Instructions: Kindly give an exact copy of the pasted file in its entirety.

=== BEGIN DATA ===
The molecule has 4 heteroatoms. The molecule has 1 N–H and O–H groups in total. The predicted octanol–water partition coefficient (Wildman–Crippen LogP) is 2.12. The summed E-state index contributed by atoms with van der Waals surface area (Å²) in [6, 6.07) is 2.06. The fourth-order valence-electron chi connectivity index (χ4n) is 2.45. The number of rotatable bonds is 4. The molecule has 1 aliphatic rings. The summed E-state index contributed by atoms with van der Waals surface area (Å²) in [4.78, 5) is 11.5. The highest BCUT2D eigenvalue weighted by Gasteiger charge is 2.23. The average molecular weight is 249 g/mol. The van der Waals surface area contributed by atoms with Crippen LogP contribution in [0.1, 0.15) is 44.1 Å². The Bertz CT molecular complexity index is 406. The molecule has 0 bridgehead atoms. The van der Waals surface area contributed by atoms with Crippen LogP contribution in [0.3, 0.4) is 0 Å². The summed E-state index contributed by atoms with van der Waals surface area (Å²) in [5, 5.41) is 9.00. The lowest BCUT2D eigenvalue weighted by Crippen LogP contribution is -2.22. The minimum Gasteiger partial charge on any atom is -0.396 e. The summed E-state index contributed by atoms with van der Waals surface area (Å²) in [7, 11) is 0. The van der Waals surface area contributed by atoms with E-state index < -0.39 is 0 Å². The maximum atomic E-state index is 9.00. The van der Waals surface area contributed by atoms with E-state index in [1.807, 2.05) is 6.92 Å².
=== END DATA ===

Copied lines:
The molecule has 4 heteroatoms. The molecule has 1 N–H and O–H groups in total. The predicted octanol–water partition coefficient (Wildman–Crippen LogP) is 2.12. The summed E-state index contributed by atoms with van der Waals surface area (Å²) in [6, 6.07) is 2.06. The fourth-order valence-electron chi connectivity index (χ4n) is 2.45. The number of rotatable bonds is 4. The molecule has 1 aliphatic rings. The summed E-state index contributed by atoms with van der Waals surface area (Å²) in [4.78, 5) is 11.5. The highest BCUT2D eigenvalue weighted by Gasteiger charge is 2.23. The average molecular weight is 249 g/mol. The van der Waals surface area contributed by atoms with Crippen LogP contribution in [0.1, 0.15) is 44.1 Å². The Bertz CT molecular complexity index is 406. The molecule has 0 bridgehead atoms. The van der Waals surface area contributed by atoms with Crippen LogP contribution in [0.3, 0.4) is 0 Å². The summed E-state index contributed by atoms with van der Waals surface area (Å²) in [5, 5.41) is 9.00. The lowest BCUT2D eigenvalue weighted by Crippen LogP contribution is -2.22. The minimum Gasteiger partial charge on any atom is -0.396 e. The summed E-state index contributed by atoms with van der Waals surface area (Å²) in [7, 11) is 0. The van der Waals surface area contributed by atoms with E-state index < -0.39 is 0 Å². The maximum atomic E-state index is 9.00. The van der Waals surface area contributed by atoms with E-state index in [1.807, 2.05) is 6.92 Å².